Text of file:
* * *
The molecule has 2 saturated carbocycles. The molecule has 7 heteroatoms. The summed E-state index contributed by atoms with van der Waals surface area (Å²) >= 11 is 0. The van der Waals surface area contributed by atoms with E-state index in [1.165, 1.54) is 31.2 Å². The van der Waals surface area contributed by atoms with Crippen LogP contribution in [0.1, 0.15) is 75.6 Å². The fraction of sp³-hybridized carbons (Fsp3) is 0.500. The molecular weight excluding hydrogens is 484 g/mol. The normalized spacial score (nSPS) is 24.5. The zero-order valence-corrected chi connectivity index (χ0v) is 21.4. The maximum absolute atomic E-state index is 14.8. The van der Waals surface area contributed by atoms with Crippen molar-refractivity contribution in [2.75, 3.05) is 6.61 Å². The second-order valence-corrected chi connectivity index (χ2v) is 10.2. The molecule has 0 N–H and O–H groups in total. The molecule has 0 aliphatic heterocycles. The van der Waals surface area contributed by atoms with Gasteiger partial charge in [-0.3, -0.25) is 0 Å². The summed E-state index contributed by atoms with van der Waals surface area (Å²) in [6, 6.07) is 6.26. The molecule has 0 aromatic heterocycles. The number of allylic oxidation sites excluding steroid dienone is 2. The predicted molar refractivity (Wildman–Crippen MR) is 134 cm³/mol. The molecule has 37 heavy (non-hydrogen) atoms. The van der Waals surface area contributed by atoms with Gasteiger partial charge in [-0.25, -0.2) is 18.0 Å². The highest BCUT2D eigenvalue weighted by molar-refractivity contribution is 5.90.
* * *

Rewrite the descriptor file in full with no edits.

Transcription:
The molecule has 2 saturated carbocycles. The molecule has 7 heteroatoms. The summed E-state index contributed by atoms with van der Waals surface area (Å²) >= 11 is 0. The van der Waals surface area contributed by atoms with E-state index in [1.165, 1.54) is 31.2 Å². The van der Waals surface area contributed by atoms with Crippen LogP contribution in [0.1, 0.15) is 75.6 Å². The fraction of sp³-hybridized carbons (Fsp3) is 0.500. The molecular weight excluding hydrogens is 484 g/mol. The normalized spacial score (nSPS) is 24.5. The zero-order valence-corrected chi connectivity index (χ0v) is 21.4. The maximum absolute atomic E-state index is 14.8. The van der Waals surface area contributed by atoms with Crippen molar-refractivity contribution in [2.75, 3.05) is 6.61 Å². The second-order valence-corrected chi connectivity index (χ2v) is 10.2. The molecule has 0 N–H and O–H groups in total. The molecule has 0 aliphatic heterocycles. The van der Waals surface area contributed by atoms with Gasteiger partial charge in [-0.3, -0.25) is 0 Å². The summed E-state index contributed by atoms with van der Waals surface area (Å²) in [6, 6.07) is 6.26. The molecule has 0 aromatic heterocycles. The number of allylic oxidation sites excluding steroid dienone is 2. The predicted molar refractivity (Wildman–Crippen MR) is 134 cm³/mol. The molecule has 37 heavy (non-hydrogen) atoms. The van der Waals surface area contributed by atoms with Gasteiger partial charge in [-0.25, -0.2) is 18.0 Å². The highest BCUT2D eigenvalue weighted by molar-refractivity contribution is 5.90.